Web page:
Blog Post Neal Desai Oct 7, 2014

Wilderness Wins on the West Coast

Thanks to persistent support from thousands of advocates, the National Park Service will honor its promise to Americans to preserve Drakes Estero.

On October 6, just weeks after the 50th anniversary of the Wilderness Act, park lovers got a new reason to celebrate. After more than 40 years of waiting, the National Park Service can now rid Drakes Estero, a picturesque inlet within Point Reyes National Seashore in California, of an industrial oyster company that has been damaging the seashore’s natural resources for years. Yesterday’s settlement agreement between the Department of the Interior and the Drakes Bay Oyster Company, following the recent Supreme Court decision in support of the seashore, will allow the Park Service to restore the ecological heart of the seashore to its natural splendor and preserve the waters that Americans planned years ago to become the West Coast’s first marine wilderness area.

Thanks to persistent support from thousands of advocates like you, as well as prominent scientists such as Sylvia Earle and E.O. Wilson, the National Park Service was able to withstand significant pressures to roll back wilderness protections and will instead honor its promise to Americans to preserve the estero. After all, the original oyster company sold its land to the Park Service decades ago with an agreement to end its commercial operations after 40 years. Gone will be the millions of non-native oysters and invasive clams that are planted, the thousands of yearly noisy motorboat trips, and the significant plastics pollution that trashes the seashore’s beaches.

Above: A three-minute video by local resident and park volunteer Richard James shows some of the underwater impacts the industrial oyster operation has had on the sensitive marine environment at Drakes Estero.

The decision to uphold Drakes Estero’s wilderness protection has gained significant media attention over the past several years, and, at times, opponents of the Park Service have misrepresented the situation. Let’s take a trip down memory lane with a brief timeline of how this manufactured controversy evolved.

  • 1972: Taxpayers purchase property at Drakes Estero from the Johnsons Oyster Company to include in the seashore, and the company agrees to a contract that allows it to continue operating for 40 years, until 2012.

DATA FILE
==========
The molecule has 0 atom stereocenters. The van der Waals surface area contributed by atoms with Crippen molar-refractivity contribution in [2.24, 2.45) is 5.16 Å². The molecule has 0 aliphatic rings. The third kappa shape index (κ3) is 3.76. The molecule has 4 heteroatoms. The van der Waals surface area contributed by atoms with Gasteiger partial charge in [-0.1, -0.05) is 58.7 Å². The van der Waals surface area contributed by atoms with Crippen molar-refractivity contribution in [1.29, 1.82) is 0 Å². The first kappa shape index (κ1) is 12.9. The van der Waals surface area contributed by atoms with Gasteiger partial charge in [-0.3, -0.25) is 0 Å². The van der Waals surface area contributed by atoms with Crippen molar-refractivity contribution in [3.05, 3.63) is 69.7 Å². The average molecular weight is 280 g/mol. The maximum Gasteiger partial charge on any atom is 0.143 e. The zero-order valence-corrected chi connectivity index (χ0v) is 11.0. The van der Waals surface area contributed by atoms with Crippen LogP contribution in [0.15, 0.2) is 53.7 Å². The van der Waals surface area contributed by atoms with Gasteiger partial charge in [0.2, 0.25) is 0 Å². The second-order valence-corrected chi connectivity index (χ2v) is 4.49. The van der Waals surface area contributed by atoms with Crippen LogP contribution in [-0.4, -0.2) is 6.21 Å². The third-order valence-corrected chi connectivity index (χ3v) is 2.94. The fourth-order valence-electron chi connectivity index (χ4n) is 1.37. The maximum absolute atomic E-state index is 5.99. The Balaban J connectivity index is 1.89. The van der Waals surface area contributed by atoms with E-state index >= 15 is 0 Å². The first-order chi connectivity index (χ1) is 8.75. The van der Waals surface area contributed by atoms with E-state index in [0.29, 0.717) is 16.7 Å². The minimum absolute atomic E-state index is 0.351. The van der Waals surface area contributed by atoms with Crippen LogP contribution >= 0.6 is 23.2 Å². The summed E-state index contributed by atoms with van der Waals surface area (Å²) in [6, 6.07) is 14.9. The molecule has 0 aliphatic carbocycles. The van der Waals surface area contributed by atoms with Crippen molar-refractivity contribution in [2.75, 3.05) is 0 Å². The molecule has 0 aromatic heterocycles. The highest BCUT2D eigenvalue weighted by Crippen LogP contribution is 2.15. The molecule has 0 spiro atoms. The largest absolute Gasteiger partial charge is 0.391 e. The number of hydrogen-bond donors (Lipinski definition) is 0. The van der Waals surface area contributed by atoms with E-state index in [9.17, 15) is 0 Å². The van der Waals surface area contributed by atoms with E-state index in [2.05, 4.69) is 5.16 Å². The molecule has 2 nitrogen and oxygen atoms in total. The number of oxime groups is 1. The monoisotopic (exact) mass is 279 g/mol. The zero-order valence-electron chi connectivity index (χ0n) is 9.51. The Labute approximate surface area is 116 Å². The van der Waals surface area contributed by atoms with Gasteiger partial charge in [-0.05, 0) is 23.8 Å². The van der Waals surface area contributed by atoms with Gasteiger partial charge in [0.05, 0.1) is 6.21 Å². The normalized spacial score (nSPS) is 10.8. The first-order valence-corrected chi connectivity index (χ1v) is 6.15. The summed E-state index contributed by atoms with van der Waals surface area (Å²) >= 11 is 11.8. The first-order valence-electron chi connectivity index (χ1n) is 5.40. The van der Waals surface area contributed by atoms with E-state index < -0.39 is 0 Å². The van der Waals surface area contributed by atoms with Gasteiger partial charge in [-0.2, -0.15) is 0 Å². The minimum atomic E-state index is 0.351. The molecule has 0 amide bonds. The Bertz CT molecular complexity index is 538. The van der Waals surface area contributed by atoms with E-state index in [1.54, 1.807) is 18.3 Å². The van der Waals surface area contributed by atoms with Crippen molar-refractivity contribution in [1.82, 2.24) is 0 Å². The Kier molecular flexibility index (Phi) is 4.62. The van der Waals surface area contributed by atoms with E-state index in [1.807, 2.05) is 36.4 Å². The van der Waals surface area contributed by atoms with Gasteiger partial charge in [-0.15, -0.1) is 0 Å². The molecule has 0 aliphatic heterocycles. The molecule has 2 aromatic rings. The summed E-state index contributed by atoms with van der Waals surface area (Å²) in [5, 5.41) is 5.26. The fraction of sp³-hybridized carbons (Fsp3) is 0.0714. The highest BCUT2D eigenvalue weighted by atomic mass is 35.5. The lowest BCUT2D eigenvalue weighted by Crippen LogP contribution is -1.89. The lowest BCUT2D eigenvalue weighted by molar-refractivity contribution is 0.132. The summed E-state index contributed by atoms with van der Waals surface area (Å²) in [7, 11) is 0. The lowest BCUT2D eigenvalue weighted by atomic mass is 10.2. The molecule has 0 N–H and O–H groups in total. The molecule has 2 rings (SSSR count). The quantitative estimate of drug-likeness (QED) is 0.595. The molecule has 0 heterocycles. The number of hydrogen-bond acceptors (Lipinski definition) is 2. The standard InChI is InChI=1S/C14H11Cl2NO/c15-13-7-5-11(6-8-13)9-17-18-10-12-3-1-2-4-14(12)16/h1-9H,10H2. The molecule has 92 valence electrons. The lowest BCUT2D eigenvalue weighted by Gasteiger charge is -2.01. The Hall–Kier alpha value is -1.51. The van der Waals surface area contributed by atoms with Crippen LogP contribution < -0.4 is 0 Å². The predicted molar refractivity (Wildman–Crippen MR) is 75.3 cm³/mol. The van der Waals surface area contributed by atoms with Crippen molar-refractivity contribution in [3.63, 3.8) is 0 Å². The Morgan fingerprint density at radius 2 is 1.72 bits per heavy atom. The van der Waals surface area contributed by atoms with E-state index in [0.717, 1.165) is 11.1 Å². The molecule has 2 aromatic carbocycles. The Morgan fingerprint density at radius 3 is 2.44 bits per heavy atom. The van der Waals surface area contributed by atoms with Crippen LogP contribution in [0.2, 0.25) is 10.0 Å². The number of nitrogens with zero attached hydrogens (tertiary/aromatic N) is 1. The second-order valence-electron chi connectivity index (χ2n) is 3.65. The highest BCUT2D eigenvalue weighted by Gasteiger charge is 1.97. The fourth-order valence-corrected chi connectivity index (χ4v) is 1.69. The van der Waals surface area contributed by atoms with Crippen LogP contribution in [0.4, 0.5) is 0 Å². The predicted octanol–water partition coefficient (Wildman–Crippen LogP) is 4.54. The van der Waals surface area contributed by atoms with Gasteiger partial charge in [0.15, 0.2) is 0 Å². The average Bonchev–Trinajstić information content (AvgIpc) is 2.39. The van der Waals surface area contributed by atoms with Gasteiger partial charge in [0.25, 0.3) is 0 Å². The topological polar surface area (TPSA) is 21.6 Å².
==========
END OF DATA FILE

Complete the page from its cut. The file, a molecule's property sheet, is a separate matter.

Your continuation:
• 1976: Congress passes the Point Reyes Wilderness Act, which includes designating Drakes Estero as the first marine wilderness area on the West Coast. This ruling honors the 1972 agreement, delaying full protection of Drakes Estero as a wilderness area until 2012.
  • Park

    Point Reyes National Seashore

    This seashore, established in 1962, is the only national seashore on the West Coast. It features windswept beaches, coastal cliffs and headlands, marine terraces, coastal uplands, salt marshes, estuaries, and…

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  • 2005: The Johnsons Oyster Company sells the remaining seven years of its leasing contract to new investors, who form the Drakes Bay Oyster Company (DBOC) and immediately start ramping up the planting of non-native Japanese oysters and invasive Manila clams. DBOC announces plans to continue operating beyond its 2012 deadline.
  • 2007: The California Coastal Commission issues a cease and desist order against DBOC for unpermitted oyster operation activities.
  • 2009: The California Coastal Commission fines DBOC $61,250 for numerous resource protection violations, including conducting operations in harbor seal pupping areas. DBOC seeks a special exemption from Congress to block wilderness protection, and Congress passes legislation attached to a must-pass spending bill giving the Secretary of the Interior discretion to give DBOC a new lease.
  • 2012: Then-Secretary of the Interior Ken Salazar issues a multi-part decision to let DBOC’s lease expire on schedule and designate marine wilderness protections for Drakes Estero. At the same time, and consistent with the National Park Service’s goal to protect the seashore’s pastoral zone, Secretary Salazar directs the Park Service to extend the leases for the seashore’s dairy ranches (located outside of the wilderness areas and within the pastoral zone). DBOC sues the Interior Department.
  • 2013: Three federal courts (District Court, 9th Circuit Court of Appeals, and En Banc Panel of the Appeals Court) rule against DBOC, yet DBOC continues to plant more non-native oysters in the estuary. The California Coastal Commission unanimously issues another cease and desist order against DBOC for repeated Coastal Act violations, including ongoing unpermitted development, violations of harbor seal protection requirements, failure to control significant amounts of its plastics pollution, failure to pay fines imposed in 2009 for its illegal activities, and failure to correct ongoing violations of the California Coastal Act despite repeated notices from the commission.
  • 2014: The U.S. Supreme Court rules against DBOC, removing the temporary emergency injunction that allowed DBOC to continue operating while its legal case continued. To date, DBOC has had an extra 22 months to continue its business beyond its now-expired lease, at the expense of this sensitive wildlife sanctuary.

Yesterday’s settlement agreement provides a clear timetable for DBOC to vacate the publicly owned Drakes Estero and end its environmentally damaging activities.

About the author

  • Neal Desai Director of Field Operations, Pacific

    Neal joined NPCA's Pacific office in 2004, and is now the Director of Field Operations for this region.